Boston Local Food Festival, by contrast, is a free event whose individual vendors charge for their wares. Like any large event it is, of course, prone to some crowding and short tempers of people in line, which, as my friend Kathryn put it, encourages you to, if anything, eat too little. Unlike the orgy that Simmons describes, the price tag on each individual sampling coupled with the unwieldy lines to get your hands on it, serve as a deterrent to overindulgence, and an encouragement to seriously consider which foods you want to try.

A second feature that sets our experiences of food festivals apart is the alcohol. Simmons sites drunkenness as fueling people's gluttonous, rude, and overall inappropriate, unattractive behavior. Here in Puritan New England, that's not an issue. This year's Boston Local Food Festival took place outside, on public property, and on a Sunday no less! I'm sure there were a college student or two wandering around with flasks in their pockets, but other than that, it was a dry event, with most people too busy keeping their hands on strollers and dog leashes to hold an extra bottle anyway. (Although at Boston Local Food Festival's sister event, Local Craft Brewfest, you do pay in advance for as much beer as you can get your hands on in a limited amount of time, and I've never seen that effect people's politeness, but...maybe I just haven't been looking hard enough.)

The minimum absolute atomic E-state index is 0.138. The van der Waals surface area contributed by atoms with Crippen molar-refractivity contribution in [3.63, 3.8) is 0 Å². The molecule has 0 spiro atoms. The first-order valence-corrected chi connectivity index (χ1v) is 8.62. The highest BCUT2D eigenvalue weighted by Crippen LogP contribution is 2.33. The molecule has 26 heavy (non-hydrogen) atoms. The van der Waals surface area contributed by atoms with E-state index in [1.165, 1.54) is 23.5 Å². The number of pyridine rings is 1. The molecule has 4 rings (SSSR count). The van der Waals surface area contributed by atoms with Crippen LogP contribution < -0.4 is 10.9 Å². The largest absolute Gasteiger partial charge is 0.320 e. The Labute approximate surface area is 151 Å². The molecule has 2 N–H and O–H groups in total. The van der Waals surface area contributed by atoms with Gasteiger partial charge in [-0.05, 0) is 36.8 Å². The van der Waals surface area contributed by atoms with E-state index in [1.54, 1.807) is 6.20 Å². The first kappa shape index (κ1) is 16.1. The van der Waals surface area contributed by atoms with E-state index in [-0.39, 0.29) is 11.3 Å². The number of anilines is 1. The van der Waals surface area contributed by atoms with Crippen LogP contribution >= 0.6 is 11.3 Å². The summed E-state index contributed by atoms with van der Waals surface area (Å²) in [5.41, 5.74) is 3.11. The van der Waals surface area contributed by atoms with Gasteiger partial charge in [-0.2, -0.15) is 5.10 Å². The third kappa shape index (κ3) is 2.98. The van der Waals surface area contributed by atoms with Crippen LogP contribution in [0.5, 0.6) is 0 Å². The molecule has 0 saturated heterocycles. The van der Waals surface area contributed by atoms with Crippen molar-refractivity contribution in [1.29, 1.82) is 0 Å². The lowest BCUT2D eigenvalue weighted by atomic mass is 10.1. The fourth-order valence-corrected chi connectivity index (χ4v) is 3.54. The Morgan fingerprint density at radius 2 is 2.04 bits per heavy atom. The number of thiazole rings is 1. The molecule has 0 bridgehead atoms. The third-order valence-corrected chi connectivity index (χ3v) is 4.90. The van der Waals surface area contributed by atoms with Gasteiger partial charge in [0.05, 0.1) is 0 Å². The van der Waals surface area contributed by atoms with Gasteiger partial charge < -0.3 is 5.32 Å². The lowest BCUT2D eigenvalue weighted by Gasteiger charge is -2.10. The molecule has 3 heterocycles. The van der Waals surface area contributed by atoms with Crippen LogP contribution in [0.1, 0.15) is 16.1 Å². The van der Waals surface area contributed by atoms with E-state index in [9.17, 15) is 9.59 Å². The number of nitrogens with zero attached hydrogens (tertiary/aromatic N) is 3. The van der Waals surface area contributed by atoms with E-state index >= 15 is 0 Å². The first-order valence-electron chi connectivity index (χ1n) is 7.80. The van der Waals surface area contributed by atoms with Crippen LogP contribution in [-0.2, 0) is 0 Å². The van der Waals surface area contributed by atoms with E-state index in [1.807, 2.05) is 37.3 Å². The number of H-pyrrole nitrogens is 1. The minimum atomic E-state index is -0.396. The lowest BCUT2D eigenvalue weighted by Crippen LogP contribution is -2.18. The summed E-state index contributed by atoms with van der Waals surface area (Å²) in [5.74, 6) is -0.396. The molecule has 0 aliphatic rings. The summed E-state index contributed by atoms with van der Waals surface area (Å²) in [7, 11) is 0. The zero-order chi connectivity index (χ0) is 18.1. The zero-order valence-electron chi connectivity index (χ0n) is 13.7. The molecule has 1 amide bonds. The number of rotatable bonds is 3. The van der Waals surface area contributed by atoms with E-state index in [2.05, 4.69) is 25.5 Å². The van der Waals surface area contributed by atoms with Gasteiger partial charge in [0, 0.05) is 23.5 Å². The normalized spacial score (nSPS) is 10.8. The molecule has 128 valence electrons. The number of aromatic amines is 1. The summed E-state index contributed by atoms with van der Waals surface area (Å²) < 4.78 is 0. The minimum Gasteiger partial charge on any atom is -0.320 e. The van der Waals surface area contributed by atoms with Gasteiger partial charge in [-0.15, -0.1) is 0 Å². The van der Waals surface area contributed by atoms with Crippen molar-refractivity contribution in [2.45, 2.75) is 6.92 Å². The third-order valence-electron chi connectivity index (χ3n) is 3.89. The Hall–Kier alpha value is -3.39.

Practical considerations aside, Simmons raises some interesting, if less easy to pinpoint, problems with the food festivals he has seen. He says that,